I've been forecasting a high probability that almost all of the low case count growth in Africa and Southeast Asia as limited testing.
I'm more concerned about increased rates of central nervous system impacts and cytokine storms, both of which are rare in typical COVID cases, but seem closely related to high fatality rates in the minority where they occur.
It's unclear to me that you wouldn't end up with a worse clinical course in this case - perhaps you wouldn't, but I'm not sure why you'd assume it's safer.
Unfortunately, 1bn doses is likely no more than a quarter of the world's need - less if COVID is stopped more places.
See image here for a best-estimate of the course of infection. (Matches a number of other analyses, unfortunately doesn't have good representation of uncertainty.)
They kept them there for long enough that this seems unlikely.
Interesting - I'd ask Robin Hanson if that fits with his variolation suggestion.
That's not quite right. I can't get to that book right now, but measles and mumps for MMR are also done in Chicken eggs, IIRC, as are Herpes and Poxviruses, while cell lines and other media can be used to grow other viruses - but the remainder of the facilities are still similar, and can be repurposed.
But I agree that we do need new platform technologies.
This seems related to my speculations about multi-agent alignment. In short, for embedded agents, having a tractable complexity of building models of other decision processes either requires a reflexively consistent view of their reactions to modeling my reactions to their reactions, etc. - or it requires simplification that clearly precludes ideal Bayesian agents. I made the argument much less formally, and haven't followed the math in the post above (I hope to have time to go through more slowly at some point.)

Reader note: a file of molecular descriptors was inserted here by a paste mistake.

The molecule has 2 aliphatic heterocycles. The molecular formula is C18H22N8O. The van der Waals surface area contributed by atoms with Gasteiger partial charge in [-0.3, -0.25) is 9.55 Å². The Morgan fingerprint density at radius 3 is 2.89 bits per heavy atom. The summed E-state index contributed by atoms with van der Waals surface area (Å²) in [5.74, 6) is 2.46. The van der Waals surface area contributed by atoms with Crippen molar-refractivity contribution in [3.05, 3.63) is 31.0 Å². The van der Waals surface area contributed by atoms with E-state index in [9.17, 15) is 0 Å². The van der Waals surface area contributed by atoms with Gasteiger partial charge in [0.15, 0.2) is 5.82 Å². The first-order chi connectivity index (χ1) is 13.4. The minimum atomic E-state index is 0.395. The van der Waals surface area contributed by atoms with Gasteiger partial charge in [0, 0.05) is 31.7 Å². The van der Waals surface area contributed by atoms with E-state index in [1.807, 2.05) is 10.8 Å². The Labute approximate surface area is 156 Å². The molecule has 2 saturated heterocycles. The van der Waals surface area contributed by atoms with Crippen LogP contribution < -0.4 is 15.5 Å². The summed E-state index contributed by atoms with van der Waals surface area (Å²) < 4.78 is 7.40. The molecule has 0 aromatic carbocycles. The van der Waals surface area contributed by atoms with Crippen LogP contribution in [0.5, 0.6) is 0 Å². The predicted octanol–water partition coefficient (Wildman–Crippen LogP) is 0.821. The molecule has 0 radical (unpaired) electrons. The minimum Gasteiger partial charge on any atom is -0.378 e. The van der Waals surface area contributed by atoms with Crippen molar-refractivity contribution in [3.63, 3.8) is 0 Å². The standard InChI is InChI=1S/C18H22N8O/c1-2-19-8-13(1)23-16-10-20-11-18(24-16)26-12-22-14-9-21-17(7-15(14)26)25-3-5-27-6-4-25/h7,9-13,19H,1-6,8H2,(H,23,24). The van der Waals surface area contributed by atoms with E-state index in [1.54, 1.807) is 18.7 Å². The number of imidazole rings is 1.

To lay it out here, the basic argument in the paper is that even assuming complete algorithmic transparency, in any reasonably rich action space, even games as simple as poker become completely intractable to solve. Each agent needs to simulate a huge space of possibilities for the decision of all other agents in order to make a decision about what the probability is that the agent is in each potential position. For instance, what is the probability that they are holding a hand much better than mine and betting this way, versus that they are bluffing, versus that they have a roughly comparable strength hand and are attempting to find my reaction, etc. But evaluating this requires evaluating the probability that they assign to me reacting in a given way in each condition, etc. The regress may not be infinite, because the space of states is finite, as is the computation time, but even in such a simple world it grows too quickly to allow fully Bayesian agents within the computational capacity of, say, the physical universe.
(This is still showing as a comment, not an answer.)